Trek Magazine - - Editor’s Note -

Droplets and ex­haled breath caught from the blow­holes of killer whales along the Pa­cific coast are pro­vid­ing scientists with in­sights into whale health and re­veal­ing bac­te­ria and fungi that may be a threat to the mam­mals.

“We wanted to find out what sort of bac­te­ria and fungi are present in healthy whales and the po­ten­tial pathogens they are be­ing ex­posed to in their en­vi­ron­ment,” said Stephen Raverty, the lead au­thor on the study and an ad­junct pro­fes­sor at UBC’s In­sti­tute for the Oceans and Fish­eries. “In some cir­cum­stances, these path­o­genic mi­crobes could pose a threat to the an­i­mals and con­trib­ute to clin­i­cal dis­ease.”

A group of fish-eat­ing killer whales, known as south­ern res­i­dent killer whales, are an en­dan­gered species that live in the Pa­cific Ocean off the coast of Cal­i­for­nia and north to the Sal­ish Sea off the western coast of Bri­tish Columbia. Over the course of one decade in the 1990s, their num­bers dropped from about 108 an­i­mals to about 70. Some of the threats to whales in­clude changes to their habi­tat, such as in­creased ship­ping traf­fic, noise, con­tam­i­nants, and less prey. But these fac­tors alone do not ex­plain why the whale pop­u­la­tion hasn’t re­cov­ered.

This lat­est ef­fort gives scientists a look at the mi­cro­biome of the large mam­mals. The find­ings can be used as a base­line to com­pare how the health of whales change over time, es­pe­cially when there is ev­i­dence of dis­ease.

Raverty and his col­leagues found bac­te­ria and fungi in the whales that cause dis­ease in hu­mans and land-based an­i­mals, in­clud­ing sal­mo­nella, Sta­phy­lo­coc­cus au­reus and fungi such as Peni­cil­lium, and Phoma, among oth­ers. These re­sults were com­pared to the mi­cro­bial pathogens that Raverty and his col­leagues are find­ing in whale au­top­sies, also known as necrop­sies, of stranded killer whales in the re­gion.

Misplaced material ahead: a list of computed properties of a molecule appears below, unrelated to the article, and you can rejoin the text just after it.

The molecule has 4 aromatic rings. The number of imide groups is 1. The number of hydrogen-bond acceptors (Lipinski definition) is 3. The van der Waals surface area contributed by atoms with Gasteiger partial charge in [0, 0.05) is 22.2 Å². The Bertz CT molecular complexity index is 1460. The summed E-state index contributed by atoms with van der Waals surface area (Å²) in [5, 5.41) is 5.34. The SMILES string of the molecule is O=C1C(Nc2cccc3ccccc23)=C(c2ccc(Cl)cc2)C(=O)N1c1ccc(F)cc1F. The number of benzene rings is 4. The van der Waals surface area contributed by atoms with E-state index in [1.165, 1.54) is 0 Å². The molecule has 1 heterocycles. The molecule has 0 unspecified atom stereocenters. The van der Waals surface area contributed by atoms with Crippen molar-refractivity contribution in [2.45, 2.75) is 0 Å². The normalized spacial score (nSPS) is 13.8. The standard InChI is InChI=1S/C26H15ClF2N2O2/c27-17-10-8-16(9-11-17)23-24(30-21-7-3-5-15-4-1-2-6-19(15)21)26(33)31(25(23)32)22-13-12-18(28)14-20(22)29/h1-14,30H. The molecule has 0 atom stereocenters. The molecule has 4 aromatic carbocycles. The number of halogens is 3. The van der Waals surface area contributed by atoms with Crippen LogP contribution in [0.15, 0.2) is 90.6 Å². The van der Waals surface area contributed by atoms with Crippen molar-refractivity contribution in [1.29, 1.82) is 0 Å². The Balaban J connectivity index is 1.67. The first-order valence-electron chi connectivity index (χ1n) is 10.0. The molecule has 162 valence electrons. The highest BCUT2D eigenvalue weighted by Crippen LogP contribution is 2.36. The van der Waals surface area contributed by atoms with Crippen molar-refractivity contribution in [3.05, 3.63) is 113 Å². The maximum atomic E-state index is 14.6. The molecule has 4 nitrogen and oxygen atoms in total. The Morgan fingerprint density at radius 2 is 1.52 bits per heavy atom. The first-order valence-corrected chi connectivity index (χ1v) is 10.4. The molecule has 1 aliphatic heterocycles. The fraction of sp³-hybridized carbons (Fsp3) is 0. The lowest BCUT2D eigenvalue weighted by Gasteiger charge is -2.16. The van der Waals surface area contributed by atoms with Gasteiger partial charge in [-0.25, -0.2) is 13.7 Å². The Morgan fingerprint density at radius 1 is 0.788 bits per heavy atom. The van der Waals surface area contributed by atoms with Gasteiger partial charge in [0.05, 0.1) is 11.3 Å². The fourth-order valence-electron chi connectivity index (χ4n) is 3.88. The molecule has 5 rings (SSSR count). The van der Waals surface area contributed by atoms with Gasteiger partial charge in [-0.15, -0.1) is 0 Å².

“We’re not sure if these mi­crobes nat­u­rally oc­cur in the marine en­vi­ron­ment or if they may be ter­res­tri­ally sourced,” said Raverty. “These an­i­mals are long rang­ing and as they mi­grate along the coast, they are ex­posed to agri­cul­tural run-off and ur­ban dis­charge, which may in­tro­duce a va­ri­ety of mi­crobes into the wa­ter.”

Re­searchers also found ev­i­dence of an­tibi­otic re­sis­tance in some of the bac­te­ria, pos­si­bly re­lated to hu­man ac­tiv­i­ties in coastal re­gions and in the marine habi­tat.

“As­sess­ing whether an­i­mals are healthy or sick is vir­tu­ally im­pos­si­ble to do for live an­i­mals as big as whales,” said An­drew Trites, di­rec­tor of the Marine Mam­mal Re­search Unit at UBC, who was not in­volved in the study. “Raverty and his col­leagues found a way to as­sess health by col­lect­ing mi­cro­biota and pathogens when the whales ex­haled be­tween dives. It is an in­ge­nious way to give whales a checkup.”

Raverty and col­leagues col­lected breath sam­ples from whales. Photo: Pete Schroeder

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